Included in this newsletter are alumni profiles, links of interest, and words of wisdom from the staff at Commerce Career Services. Please let us know if there is a topic you would like us to cover! If you know of an alum who would be a perfect fit for the alumni profiles, you can send me their information at email@example.com.
1. Alumni Profile
1) What were your favorite parts of the program? What were the most important things you took from your time at McIntire?
Favorite parts of the MS in MIT program: In order—
a) the ability to engage with highly-motivated students and faculty in a curriculum that is of great personal and professional interest to me.
b) the curriculum was excellent, and at the time I pursued my degree (2004 – 2005), it addressed the key issues in Information Technology better than any other program.
c) the interactive, face-to-face, case-method teaching approach made going to class something I always looked forward to.
Most important takeaways:
What I found of immeasurable value were the insights I gained from learning how others approach complex business problems. Although there is extensive published research on this topic, most of what I learned was tacit—from rolling up my sleeves and working with others. I learned that while there are some “best practices,” the approaches IT professionals follow are anything but formulaic, and that problem solving is highly iterative. Many times, through exchanging ideas from our own experiences, my classmates and I developed solutions to strategic challenges that didn’t follow the pathways anyone first supposed.
Second, because my career background is in business development, marketing and sales, I found the coursework on project and risk management particularly illuminating. Much of what I learned explained outcomes for situations I had encountered in previous jobs. In addition, the program helped me understand how executives think about risk, how it’s considered in financial analysis, and how both are applied to IT decision-making. One reason it annoys me to see the many articles that misuse financial terms such as ROI, when describing how to vet IT projects. I’ve written a few blogs about it.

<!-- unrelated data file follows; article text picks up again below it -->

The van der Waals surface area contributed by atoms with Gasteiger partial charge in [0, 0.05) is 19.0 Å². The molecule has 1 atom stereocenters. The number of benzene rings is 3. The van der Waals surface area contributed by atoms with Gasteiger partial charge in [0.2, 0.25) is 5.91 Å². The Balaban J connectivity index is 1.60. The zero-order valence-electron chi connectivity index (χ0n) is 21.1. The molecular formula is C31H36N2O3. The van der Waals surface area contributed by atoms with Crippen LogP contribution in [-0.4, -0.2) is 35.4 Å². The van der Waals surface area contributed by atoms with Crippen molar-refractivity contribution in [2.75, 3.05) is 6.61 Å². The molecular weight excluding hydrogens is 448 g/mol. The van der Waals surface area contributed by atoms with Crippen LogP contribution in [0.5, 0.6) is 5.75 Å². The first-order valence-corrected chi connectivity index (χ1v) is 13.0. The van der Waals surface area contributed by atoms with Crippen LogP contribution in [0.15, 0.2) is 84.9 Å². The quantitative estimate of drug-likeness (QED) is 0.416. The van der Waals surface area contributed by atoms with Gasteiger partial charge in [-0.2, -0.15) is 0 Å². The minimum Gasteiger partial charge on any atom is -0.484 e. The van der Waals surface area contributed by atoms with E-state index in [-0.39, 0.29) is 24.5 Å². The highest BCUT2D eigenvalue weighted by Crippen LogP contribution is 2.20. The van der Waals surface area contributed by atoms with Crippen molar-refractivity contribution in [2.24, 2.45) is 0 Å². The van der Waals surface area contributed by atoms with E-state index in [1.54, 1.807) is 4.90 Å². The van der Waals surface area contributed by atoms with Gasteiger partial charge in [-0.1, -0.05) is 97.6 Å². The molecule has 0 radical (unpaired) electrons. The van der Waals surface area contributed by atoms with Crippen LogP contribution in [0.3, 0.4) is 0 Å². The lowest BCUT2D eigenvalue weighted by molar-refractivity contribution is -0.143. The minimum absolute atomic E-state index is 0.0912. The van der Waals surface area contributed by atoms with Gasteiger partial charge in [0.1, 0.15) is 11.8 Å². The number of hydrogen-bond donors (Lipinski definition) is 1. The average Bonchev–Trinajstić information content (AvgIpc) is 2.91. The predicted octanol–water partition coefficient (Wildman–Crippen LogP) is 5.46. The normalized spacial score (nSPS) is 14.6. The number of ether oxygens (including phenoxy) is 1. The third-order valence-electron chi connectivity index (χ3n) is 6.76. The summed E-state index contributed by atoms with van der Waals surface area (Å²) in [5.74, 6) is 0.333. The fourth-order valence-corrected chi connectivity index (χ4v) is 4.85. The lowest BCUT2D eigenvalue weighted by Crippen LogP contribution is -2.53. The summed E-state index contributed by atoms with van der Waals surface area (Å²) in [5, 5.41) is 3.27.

2) Have you made a career change since you completed the degree? What elements of the program were helpful in making this change?
The MS in MIT program has enabled me to take on some great new projects for my consulting company, Outside Technologies, Inc. A couple of years after I graduated, I won a project to provide sales training for a large, global software developer. I traveled to five countries, including India and South Africa. The training program that my client asked me to deliver resembled the MS in MIT core outline—just very, very condensed. When I first saw it, I said, “I can do this!”
One unexpected surprise since graduating in 2005 is the visibility I’ve gained through writing and blogging. I posted my first blog in 2007, and am syndicated on a popular customer relationship management website, CustomerThink, where I am among the top-10 authors over the past five years. I find that the MS in MIT program has given me plenty to draw on when I’m covering an IT topic.